|Česká Händelova společnost / The Czech Handel Society|
I. The Composer George Frideric Handel
Handel stood out and disappeared from the world in the mid-18th century as the last culmination of baroque musicality, as the last interpreter of the Bible, a childish giant, daydreaming hero, Siegfried and Samson in one person.
Bence Szabolcsi, 1958.
George Frideric Handel was born in Halle an der Saale (FRG, Saxony-Anhalt) on 23 February 1685, the son of a well-off burgess and of a Lutheran pastor's daughter. At the age of eighteen he left home for Hamburg where he composed his first opera in 1704. From 1706 to 1710 he stayed in Italy and achieved dazzling success there. In the year 1710 he assumed, for a short time, the post of court kapellmeister to the Elector of Hanover. From 1712 onwards he lived permanently in London, having chosen England for his second homeland. In this country he enjoyed recognition and admiration, but he also had to cope with numerous hindrances and come to terms with failures and ailing health. Towards the end of his life, England accepted him as her national composer. He died, unmarried, in London on 14 April 1759 and was buried in Westminster Abbey; hosts of Londoners attended the funeral ceremony.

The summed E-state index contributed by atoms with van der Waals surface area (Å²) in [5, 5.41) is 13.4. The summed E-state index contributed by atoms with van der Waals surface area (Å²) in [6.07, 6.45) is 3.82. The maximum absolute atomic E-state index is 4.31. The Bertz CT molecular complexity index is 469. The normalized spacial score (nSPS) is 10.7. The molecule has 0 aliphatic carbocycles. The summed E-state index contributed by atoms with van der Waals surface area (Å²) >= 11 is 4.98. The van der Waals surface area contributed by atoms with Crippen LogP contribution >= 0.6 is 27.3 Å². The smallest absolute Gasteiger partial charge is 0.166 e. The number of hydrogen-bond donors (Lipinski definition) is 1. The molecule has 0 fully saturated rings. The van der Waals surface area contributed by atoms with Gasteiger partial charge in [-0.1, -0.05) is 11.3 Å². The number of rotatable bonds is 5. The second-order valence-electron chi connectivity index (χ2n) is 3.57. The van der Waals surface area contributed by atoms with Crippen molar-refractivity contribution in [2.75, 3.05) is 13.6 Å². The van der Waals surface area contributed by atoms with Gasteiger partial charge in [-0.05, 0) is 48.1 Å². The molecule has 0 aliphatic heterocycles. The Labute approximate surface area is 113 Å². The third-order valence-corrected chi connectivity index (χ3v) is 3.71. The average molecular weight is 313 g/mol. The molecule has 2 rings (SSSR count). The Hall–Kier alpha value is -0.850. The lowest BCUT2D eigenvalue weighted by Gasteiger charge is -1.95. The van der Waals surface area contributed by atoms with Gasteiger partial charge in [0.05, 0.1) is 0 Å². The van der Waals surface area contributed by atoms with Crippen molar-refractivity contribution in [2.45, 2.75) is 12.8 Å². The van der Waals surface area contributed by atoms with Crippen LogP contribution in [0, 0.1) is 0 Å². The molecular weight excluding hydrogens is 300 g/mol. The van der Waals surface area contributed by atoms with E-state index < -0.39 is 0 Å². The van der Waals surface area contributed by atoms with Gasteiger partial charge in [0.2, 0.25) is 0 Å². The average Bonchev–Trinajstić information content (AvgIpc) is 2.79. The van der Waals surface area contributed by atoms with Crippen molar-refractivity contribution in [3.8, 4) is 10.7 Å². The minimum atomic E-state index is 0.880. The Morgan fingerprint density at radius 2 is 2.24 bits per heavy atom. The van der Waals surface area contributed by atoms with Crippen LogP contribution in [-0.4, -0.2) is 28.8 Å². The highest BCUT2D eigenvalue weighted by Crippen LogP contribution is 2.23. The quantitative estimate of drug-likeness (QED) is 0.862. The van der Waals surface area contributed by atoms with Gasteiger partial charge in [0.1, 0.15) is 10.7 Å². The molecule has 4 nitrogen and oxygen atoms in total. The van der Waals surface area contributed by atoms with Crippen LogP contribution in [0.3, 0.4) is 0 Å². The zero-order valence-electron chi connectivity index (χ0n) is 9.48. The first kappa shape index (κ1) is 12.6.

Handel, the hero of baroque music, bequeathed to mankind a singular artistic heritage. We know altogether 612 compositions by him. Many of his 42 operas and 26 oratorios are among the most valuable examples that have been created in European music. In his works Handel was striving for an impressive synthesis of various national styles. Besides the consummate mastery of composition and striking dramatic content, his music is noted for inward pathos and ravishing optimism. George Frideric Handel not only entertained the audiences, but he also educated them according to the principles of the Enlightenment.